Ava Trail, 9, didn't expect her fourth-grade class at Myrtle Place Elementary to see her original rap that received national recognition.
"No," she said with a shy grin Thursday when she realized her teacher was playing her videoed contest entry. She hid behind a water bottle at her desk as her peers nodded in unison to the beat and flashed smiles in her direction.
“In 1960, she went to Rome," Ava sang on the screen. "Won three gold medals, to bring back home. Broke all kinds of records, and that’s a plus. No more segregation, and that’s a must.”
Ava's song is about Wilma Rudolph, a black sprinter who overcame polio to become the first American woman to win three gold medals in one Olympics.
Out of more than 1,000 entries, Ava's was one of eight finalists in Flocabulary's Black History Rap Contest.
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"I was happy, real excited," Ava said of her accomplishment.
Students in third through 12th grades submitted original songs for the contest, each centering around an African-American who's had a significant impact on history.
The winner, a ninth-grader from Illinois, received a trip to New York City to meet the team behind Flocabulary, a learning platform that brings curriculum to life through rap music and other innovative means.
Toynette LeDay regularly uses Flocabulary to teach concepts such as point of view and personification to her fourth-grade English class. The students have their favorites, which they sing and dance to at their desks.
"It's like the new School House Rock," LeDay said. "It takes things and puts them into songs that help them remember what they learn."
LeDay learned about Flocabulary's contest in Feburary during a lesson about Black History Month.
Although she encouraged her students to enter, it wasn't a class assignment.
"I'm not surprised Ava entered," LeDay said. "She always talks about her dad. She says, 'My dad can rap.' She was gung-ho about the idea and submitted it on her own."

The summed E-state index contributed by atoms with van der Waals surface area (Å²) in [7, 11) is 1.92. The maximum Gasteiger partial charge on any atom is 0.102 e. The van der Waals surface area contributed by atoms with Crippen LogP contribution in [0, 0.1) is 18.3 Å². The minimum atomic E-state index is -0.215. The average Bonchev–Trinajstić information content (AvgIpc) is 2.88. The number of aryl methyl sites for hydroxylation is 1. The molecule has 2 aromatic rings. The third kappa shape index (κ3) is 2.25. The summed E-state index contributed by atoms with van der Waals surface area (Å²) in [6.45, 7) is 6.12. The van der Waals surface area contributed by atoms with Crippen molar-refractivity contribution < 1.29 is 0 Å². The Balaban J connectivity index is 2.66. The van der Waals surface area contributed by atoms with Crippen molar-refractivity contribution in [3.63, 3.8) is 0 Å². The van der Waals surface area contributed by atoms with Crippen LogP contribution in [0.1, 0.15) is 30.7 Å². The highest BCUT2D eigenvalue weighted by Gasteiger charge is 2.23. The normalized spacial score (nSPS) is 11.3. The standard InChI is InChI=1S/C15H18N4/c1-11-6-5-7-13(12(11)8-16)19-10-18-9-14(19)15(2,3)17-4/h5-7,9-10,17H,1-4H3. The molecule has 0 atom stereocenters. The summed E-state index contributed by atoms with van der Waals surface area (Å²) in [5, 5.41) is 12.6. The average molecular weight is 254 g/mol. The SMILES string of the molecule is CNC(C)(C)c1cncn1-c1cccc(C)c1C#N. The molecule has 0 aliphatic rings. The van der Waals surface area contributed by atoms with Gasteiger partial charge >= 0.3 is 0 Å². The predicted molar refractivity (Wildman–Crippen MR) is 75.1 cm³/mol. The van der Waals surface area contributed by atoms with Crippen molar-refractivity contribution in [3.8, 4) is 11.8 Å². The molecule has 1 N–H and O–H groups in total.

Justin "J-Star" Trail said he didn't help his daughter with the first round of the contest, which involved sending in written lyrics. Upon learning Ava was a finalist in the competition, he helped her pick a beat and record the entry.
"It was all her," Trail said. "I just helped her get comfortable with the flow of things so it didn't sound like it was coming off of a paper."
Trail, who is featured on local musician Keith Frank's most recent albums, said it was special to work with his daughter on something he's also passionate about.
"When she came to me and said that this was something she wanted to do, I was so excited about it," Trail said. "It's so cool to see her doing something like this around the age I was when I started to take this seriously. I think with her becoming a finalist, it put the battery in her back, made her want to try even more."
Trail and LeDay describe Ava as a curious, creative child who isn't afraid of expressing herself.
"She is smart," LeDay said. "She is so smart, very inquisitive, always full of questions. If she doesn't know something, she's going to ask."
Two of Ava's friends in the class also wrote their own raps but didn't finish in time to submit them for the contest.
Kailey Kennedy, 10, wrote a song about boxer Muhammad Ali, and Evangeline Gravouia, 10, wrote a song about jazz musician Louis Armstrong.
"It was cool because me and Evangeline helped Ava in a way," Kailey said. "We said, 'You could do this. You could enter this.'"
Evangeline chimed in: "I was like, 'You can do this. You can probably get to the finals if you work really hard. I'm proud of her."
Ava, Kailey and Evangeline said they wanted to enter the contest mainly for a chance to win the grand prize.
"I decided to do the contest because I wanted to go to New York," Ava said. "I wanted to meet the people who do Flocabulary because Flocabulary is awesome. It's like hip-hop for kids, and it teaches you about useful stuff."
Although she was initially embarrassed upon seeing herself rapping on the screen in the classroom, Ava was beaming during an encore viewing of the video. She said she's proud of herself and her song and was only initially embarrassed by the video because of what she was wearing and how her hair looked.
"I like that everybody in this class helped me," Ava said. "They helped me by, like, encouraging me."